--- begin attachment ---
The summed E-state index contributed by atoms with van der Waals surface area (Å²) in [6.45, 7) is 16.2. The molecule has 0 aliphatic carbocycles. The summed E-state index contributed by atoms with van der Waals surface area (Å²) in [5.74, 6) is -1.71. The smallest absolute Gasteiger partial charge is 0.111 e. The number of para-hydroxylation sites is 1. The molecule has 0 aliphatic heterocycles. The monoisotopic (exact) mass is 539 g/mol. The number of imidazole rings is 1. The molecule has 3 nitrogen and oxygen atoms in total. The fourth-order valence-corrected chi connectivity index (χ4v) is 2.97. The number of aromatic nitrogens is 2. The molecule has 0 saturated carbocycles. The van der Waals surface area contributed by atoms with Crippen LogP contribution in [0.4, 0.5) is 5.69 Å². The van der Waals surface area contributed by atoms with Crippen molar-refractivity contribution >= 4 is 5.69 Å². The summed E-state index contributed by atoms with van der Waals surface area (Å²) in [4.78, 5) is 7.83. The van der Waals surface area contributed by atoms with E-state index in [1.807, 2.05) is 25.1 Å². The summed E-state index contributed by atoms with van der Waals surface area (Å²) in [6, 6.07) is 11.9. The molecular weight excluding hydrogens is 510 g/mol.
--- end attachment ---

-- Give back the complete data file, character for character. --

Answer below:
The summed E-state index contributed by atoms with van der Waals surface area (Å²) in [6.45, 7) is 16.2. The molecule has 0 aliphatic carbocycles. The summed E-state index contributed by atoms with van der Waals surface area (Å²) in [5.74, 6) is -1.71. The smallest absolute Gasteiger partial charge is 0.111 e. The number of para-hydroxylation sites is 1. The molecule has 0 aliphatic heterocycles. The monoisotopic (exact) mass is 539 g/mol. The number of imidazole rings is 1. The molecule has 3 nitrogen and oxygen atoms in total. The fourth-order valence-corrected chi connectivity index (χ4v) is 2.97. The number of aromatic nitrogens is 2. The molecule has 0 saturated carbocycles. The van der Waals surface area contributed by atoms with Crippen LogP contribution in [0.4, 0.5) is 5.69 Å². The van der Waals surface area contributed by atoms with Crippen molar-refractivity contribution >= 4 is 5.69 Å². The summed E-state index contributed by atoms with van der Waals surface area (Å²) in [4.78, 5) is 7.83. The van der Waals surface area contributed by atoms with E-state index in [1.807, 2.05) is 25.1 Å². The summed E-state index contributed by atoms with van der Waals surface area (Å²) in [6, 6.07) is 11.9. The molecular weight excluding hydrogens is 510 g/mol.